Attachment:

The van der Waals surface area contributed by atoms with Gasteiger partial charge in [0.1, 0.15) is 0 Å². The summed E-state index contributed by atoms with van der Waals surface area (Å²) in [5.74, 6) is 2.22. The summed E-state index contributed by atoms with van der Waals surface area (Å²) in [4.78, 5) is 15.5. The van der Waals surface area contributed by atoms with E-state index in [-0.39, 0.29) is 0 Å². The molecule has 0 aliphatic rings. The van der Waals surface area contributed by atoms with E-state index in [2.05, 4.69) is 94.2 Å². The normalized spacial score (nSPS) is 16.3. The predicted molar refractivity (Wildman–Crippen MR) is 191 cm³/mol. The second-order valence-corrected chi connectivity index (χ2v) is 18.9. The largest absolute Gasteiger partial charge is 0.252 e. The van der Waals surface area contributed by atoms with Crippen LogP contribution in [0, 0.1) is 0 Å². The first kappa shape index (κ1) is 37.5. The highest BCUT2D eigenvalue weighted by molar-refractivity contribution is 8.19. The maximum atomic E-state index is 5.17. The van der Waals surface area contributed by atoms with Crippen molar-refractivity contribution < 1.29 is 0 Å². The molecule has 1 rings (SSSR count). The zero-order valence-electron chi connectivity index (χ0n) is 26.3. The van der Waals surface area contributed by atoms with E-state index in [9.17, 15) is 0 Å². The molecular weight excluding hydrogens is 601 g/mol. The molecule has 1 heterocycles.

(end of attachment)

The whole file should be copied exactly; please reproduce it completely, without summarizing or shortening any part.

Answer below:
The van der Waals surface area contributed by atoms with Gasteiger partial charge in [0.1, 0.15) is 0 Å². The summed E-state index contributed by atoms with van der Waals surface area (Å²) in [5.74, 6) is 2.22. The summed E-state index contributed by atoms with van der Waals surface area (Å²) in [4.78, 5) is 15.5. The van der Waals surface area contributed by atoms with E-state index in [-0.39, 0.29) is 0 Å². The molecule has 0 aliphatic rings. The van der Waals surface area contributed by atoms with E-state index in [2.05, 4.69) is 94.2 Å². The normalized spacial score (nSPS) is 16.3. The predicted molar refractivity (Wildman–Crippen MR) is 191 cm³/mol. The second-order valence-corrected chi connectivity index (χ2v) is 18.9. The largest absolute Gasteiger partial charge is 0.252 e. The van der Waals surface area contributed by atoms with Crippen LogP contribution in [0, 0.1) is 0 Å². The first kappa shape index (κ1) is 37.5. The highest BCUT2D eigenvalue weighted by molar-refractivity contribution is 8.19. The maximum atomic E-state index is 5.17. The van der Waals surface area contributed by atoms with Crippen molar-refractivity contribution < 1.29 is 0 Å². The molecule has 1 rings (SSSR count). The zero-order valence-electron chi connectivity index (χ0n) is 26.3. The van der Waals surface area contributed by atoms with E-state index in [9.17, 15) is 0 Å². The molecular weight excluding hydrogens is 601 g/mol. The molecule has 1 heterocycles.